Home » Breathitt Lecture to explore Taylor Swift’s artistry

Breathitt Lecture to explore Taylor Swift’s artistry

LEXINGTON, Ky. — Hayden Osborne, a University of Kentucky secondary English education and Lewis Honors College senior from Pikeville, Kentucky, has been selected to give the annual Edward T. Breathitt Undergraduate Lectureship in the Humanities.

Presented by the Gaines Center for the Humanities, Osborne’s lecture, “Take Me to the Lakes: folklore, evermore, and Wordsworth,” will explore how the lyrics of Taylor Swift’s eighth and ninth albums, “folklore” and “evermore,” take inspiration from the works of William Wordsworth and how Swift has established herself as a “new romantic” in modern society through discussions of her work and writing practice.

The lecture will take place 6 p.m. Thursday, April 13, in the Marksbury Building’s Hardymon Theatre. The event is free and open to the public. It will also be live-streamed.

Established to honor Edward T. Breathitt, an eminent Kentuckian (governor of Kentucky, 1963-67) and a UK alumnus with exceptional passion for higher education and the humanities, this lectureship is awarded to an undergraduate whose qualities of mind and spirit have been expressed eloquently on one of more of the basic concerns of the humanities: form, value, and memory.

In the spring of 2021, Taylor Swift became the first woman to win the Grammy Award for Album of the Year three times, winning in 2010, 2016 and 2021. This achievement has made music critics, pop culture scholars and her fans deem her one of the most influential artists of the current generation.

While critics and fans alike have reduced Swift to identities such as pop star, serial dater, or revenge-hungry femme fatale, this lecture will present Swift as an artist first through a discussion of how Swift views her work and her writing practice, utilizing moments from interviews, documentaries, awards show speeches (including “Miss Americana,” the 2020 documentary about Swift’s life; “folklore: the long pond studio sessions”; the recorded concert of her eighth album; and her acceptance of the Nashville Songwriter Award for Songwriter of the Decade Award). The lecture explores Swift’s own body of work before examining the intertextuality that both “folklore” and “evermore” have with the poems of William Wordsworth as just one way of considering her artistic merit.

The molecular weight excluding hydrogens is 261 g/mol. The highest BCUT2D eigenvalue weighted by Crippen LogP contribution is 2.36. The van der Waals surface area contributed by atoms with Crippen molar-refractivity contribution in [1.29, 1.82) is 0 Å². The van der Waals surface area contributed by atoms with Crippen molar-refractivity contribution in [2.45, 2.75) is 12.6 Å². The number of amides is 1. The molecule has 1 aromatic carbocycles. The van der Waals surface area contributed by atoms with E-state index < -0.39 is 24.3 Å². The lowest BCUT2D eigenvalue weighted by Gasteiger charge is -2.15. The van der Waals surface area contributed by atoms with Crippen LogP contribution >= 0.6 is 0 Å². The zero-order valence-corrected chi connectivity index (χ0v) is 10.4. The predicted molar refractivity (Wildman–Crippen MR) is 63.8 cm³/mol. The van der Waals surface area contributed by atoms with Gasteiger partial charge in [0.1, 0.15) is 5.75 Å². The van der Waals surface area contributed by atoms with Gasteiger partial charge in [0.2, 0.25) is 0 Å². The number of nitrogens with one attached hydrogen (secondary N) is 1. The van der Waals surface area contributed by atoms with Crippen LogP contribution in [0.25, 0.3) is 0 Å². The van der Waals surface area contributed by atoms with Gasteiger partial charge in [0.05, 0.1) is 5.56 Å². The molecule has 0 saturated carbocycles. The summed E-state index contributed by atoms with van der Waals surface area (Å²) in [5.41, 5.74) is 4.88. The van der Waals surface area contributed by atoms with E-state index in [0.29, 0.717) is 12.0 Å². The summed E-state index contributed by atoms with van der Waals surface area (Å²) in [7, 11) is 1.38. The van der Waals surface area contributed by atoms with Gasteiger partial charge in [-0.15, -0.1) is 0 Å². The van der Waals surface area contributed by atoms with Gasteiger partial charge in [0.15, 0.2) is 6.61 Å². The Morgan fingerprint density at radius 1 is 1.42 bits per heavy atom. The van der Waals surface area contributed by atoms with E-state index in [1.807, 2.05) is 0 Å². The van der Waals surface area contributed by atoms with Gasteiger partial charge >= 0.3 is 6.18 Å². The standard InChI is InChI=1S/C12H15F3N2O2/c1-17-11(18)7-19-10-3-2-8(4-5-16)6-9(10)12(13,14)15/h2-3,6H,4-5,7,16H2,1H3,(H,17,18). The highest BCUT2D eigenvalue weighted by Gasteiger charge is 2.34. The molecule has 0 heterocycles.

Looking at songs such as “seven,” “marjorie,” “the lakes” and “willow,” Osborne will interrogate how these songs reflect themes such as childhood, imagination and the natural world explored by Wordsworth in his poems “We Are Seven,” “Lucy Gray,” and “Lines Composed…Above Tintern Abbey” as well as in the “Preface to Lyrical Ballads” through a combination of direct references to Wordsworth and his work (as in “the lakes”) as well as more subtle, thematic references to the romantic movement at large (as in “willow”).

Above all, this lecture will aim to present Swift in a new light: yes, she is a businesswoman and a brilliant performer, but she is an artist first. It could be argued that Taylor Swift is one of the most prolific artists of her generation, and this lecture aims to explore her work, her celebrity and her artistry.

Register here for the in-person and virtual attendance of the event.

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